Archives for posts with tag: beans

A lot of coffee drinkers (not tasters) just like coffee for what it brings: energy, stimulant and comfort.

Some aren’t even aware that coffee is a fruit and before being roasted it is a green bean which has been carefully hand picked, washed, dried and selected after a strict process of harvest.

When a barista starts to speak to a customer about coffee cupping, there is sometimes this strange look as if these two people aren’t from the same planet. Coffee is more than just a dark liquid with a lovely crema!!!

Why aren’t cuppings more common and public – like wine tasting can be?!

Is it to keep something precious, unique and exclusive? Shouldn’t be new coffees be accessible to all coffee lovers?!

How to define a “coffee lover“? It is certainly not someone who:

  • adds sugar in a cup
  • likes the taste of syrup
  • wants cream and/or marshmallow
  • asks to have a flat white extra hot
  • requires chocolate sprinkles on a cappuccino
  • is after milk (hot or cold) when getting a filter
  • desires an extra hot espresso (yes…this happens).

It is not just about drinking and smelling the coffee, but TASTING it!

Coffee cupping sessions are for the time being maybe something strictly reserved to connoisseurs… There is in fact nothing arrogant/pretentious about it. It is not a cult, but a kind of serious and for some individuals a geeky meetup to analyze the intricate beauty of coffee, in order to describe the actual subtlety which makes a single origin special!

If things were better understood by the current drinkers – who would eventually become tasters – cuppings might then become a new social gathering and alternative to evenings at the pub around a pint and a packet of pork scratchings.



It is all about five main factors:

  • aroma
  • body
  • acidity
  • flavour
  • finish

When going to a local (and preferably) independent coffee shop there are sometimes little details which don’t seem important to us – as a customer.

Usually, we look at the board/menu to see which kind of hot drinks are available and the price (regular, large, drink-in, take-away). This is in general what matters when you are on one side of the counter and need an intake of caffeine.

However, for the barista the price for a flat white, mocha or latte is about the specific milk texture (which is a real skill) and the quality of the coffee beans. The way the bean is roasted can change the entire taste of the shot from the coffee machine.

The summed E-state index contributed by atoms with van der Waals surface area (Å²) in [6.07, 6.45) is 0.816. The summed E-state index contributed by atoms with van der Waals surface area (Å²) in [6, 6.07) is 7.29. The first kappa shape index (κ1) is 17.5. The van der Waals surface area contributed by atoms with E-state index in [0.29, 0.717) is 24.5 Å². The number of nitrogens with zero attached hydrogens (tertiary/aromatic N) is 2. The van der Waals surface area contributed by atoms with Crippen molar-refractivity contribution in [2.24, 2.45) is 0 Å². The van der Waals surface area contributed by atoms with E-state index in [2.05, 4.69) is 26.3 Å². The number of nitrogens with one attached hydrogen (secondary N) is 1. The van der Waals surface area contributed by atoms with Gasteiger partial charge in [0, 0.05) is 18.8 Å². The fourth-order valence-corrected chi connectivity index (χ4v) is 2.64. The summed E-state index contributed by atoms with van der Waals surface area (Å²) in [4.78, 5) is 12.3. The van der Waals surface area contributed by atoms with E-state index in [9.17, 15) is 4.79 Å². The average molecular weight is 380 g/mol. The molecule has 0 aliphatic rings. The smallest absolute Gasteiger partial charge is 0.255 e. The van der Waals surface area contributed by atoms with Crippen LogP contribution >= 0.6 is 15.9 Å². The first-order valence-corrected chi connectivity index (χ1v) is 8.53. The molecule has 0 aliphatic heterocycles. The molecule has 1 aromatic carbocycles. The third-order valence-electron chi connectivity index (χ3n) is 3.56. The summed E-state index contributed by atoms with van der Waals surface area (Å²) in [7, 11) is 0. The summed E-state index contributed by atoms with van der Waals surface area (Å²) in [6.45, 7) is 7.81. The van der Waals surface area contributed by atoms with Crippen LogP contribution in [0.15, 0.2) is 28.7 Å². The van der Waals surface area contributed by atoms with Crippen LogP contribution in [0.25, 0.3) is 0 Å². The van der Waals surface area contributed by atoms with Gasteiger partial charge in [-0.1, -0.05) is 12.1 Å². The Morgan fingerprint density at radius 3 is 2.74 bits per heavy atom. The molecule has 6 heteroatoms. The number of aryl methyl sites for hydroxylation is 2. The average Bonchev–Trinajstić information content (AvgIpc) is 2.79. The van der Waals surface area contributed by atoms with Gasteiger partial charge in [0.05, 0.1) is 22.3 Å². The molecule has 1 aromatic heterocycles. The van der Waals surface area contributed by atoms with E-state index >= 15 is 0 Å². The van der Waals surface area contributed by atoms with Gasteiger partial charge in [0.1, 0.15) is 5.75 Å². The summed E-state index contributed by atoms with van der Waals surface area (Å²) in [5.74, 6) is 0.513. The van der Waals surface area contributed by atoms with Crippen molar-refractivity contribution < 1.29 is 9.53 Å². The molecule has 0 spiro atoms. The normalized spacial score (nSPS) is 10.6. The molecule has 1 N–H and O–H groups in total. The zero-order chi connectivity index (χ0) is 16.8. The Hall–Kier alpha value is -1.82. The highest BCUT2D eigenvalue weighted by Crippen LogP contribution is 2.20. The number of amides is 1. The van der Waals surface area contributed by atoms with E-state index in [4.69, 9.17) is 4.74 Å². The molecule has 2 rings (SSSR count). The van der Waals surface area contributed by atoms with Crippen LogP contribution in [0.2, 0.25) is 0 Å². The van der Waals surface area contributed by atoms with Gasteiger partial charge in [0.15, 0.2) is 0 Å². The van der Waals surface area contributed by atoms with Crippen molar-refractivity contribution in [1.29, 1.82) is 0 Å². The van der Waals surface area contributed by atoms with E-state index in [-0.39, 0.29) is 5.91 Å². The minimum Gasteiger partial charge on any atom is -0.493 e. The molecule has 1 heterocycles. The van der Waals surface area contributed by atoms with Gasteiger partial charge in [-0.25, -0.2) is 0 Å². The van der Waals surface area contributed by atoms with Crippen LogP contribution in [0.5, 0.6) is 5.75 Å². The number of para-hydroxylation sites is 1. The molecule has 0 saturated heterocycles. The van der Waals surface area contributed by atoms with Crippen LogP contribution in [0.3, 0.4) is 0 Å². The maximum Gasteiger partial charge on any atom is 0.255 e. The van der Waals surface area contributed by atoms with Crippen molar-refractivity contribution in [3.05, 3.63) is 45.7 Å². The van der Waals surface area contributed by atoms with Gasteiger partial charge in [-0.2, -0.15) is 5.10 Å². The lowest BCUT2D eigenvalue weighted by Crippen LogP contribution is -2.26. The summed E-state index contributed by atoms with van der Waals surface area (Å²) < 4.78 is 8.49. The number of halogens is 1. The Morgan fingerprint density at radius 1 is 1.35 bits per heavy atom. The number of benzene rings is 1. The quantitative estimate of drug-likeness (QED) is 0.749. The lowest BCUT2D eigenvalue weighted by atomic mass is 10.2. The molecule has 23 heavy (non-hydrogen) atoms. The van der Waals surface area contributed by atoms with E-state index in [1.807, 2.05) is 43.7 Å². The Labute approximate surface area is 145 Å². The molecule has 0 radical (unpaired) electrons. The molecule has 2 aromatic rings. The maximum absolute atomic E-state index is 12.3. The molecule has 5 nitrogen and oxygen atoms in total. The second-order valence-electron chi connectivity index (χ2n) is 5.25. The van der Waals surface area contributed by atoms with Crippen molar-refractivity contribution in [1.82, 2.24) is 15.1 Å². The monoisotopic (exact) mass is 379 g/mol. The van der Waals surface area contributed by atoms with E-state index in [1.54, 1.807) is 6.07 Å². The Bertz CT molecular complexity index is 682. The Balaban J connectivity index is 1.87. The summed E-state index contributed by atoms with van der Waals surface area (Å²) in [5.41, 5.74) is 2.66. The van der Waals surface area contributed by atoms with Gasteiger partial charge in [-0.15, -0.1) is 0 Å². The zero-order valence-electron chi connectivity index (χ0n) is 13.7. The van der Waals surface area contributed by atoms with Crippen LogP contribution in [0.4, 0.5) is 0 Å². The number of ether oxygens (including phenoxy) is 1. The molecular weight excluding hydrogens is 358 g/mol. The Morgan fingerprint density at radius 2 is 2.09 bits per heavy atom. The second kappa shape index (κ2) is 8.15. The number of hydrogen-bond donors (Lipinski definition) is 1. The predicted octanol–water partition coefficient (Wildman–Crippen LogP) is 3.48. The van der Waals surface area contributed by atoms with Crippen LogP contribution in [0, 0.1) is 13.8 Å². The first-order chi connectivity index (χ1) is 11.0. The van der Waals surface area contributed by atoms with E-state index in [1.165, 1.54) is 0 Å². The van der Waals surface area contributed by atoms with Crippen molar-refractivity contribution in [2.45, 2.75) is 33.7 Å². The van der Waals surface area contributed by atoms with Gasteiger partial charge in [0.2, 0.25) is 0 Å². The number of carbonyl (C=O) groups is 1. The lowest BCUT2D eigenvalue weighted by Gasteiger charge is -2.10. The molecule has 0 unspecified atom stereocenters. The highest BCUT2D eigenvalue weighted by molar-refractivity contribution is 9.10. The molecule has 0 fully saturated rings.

For a lot of coffee fans, it is all about the way the hot drink looks with the nice crema on top of the espresso. This is certainly a sign of quality but the taste is another part, which shouldn’t be neglected.

Coffee roasters are playing a major part to supply “la crème de la crème” in the world of coffee shops, where the competition is high.

The beans are initially green then the process of roasting –  also called torréfaction – needs to be done carefully as you wouldn’t like to get an over-roasted and consequently burnt beans, which wouldn’t be useable.

Coffee Roasting stages

Who thought that coffee culture would become so big…especially in the United Kingdom…the country where the cup of tea is a real iconic symbol throughout the rest of the world.

As an example Origin Coffee located in Cornwall started with almost nothing in 2008.

…In 2011 our roaster is roasting 20 times more coffee than what we started off with and we’re pretty happy with that. We’ve moved in to a brand new building in Helston, we’re a team of 17 people, and we’re not yet full grown. We have direct relationships with farms we buy from and everything we sell we are 100% proud of… Source

So, the price for a brew reflects the work involved to get the right roast. This is why there are no deals or bargains in respectable coffee shops such as 2 for 1 present in some chains who buy everything in bulk from a supplier who doesn’t actually care about the quality but is just money driven.

Always remember, that quality is not cheap and of course, you can get a coffee from a vending machine, but the taste will be nothing like “the Real McCoy“.

Coffee cup with raosted coffee beans

Getting the right beans directly from the farmers/plantations will be the winner and it is not by sending an executive headhunters in Switzerland that this will happen. It is about being at the right place, at the right time and going to the source rather than working from an office on the other side of the globe.

…We visit the farms we buy from and then spend a long time roasting small coffee samples with different profiles to make sure we’re roasting our beans to get their optimum flavour…Source

Coffee facts and trivia infographicLarger version on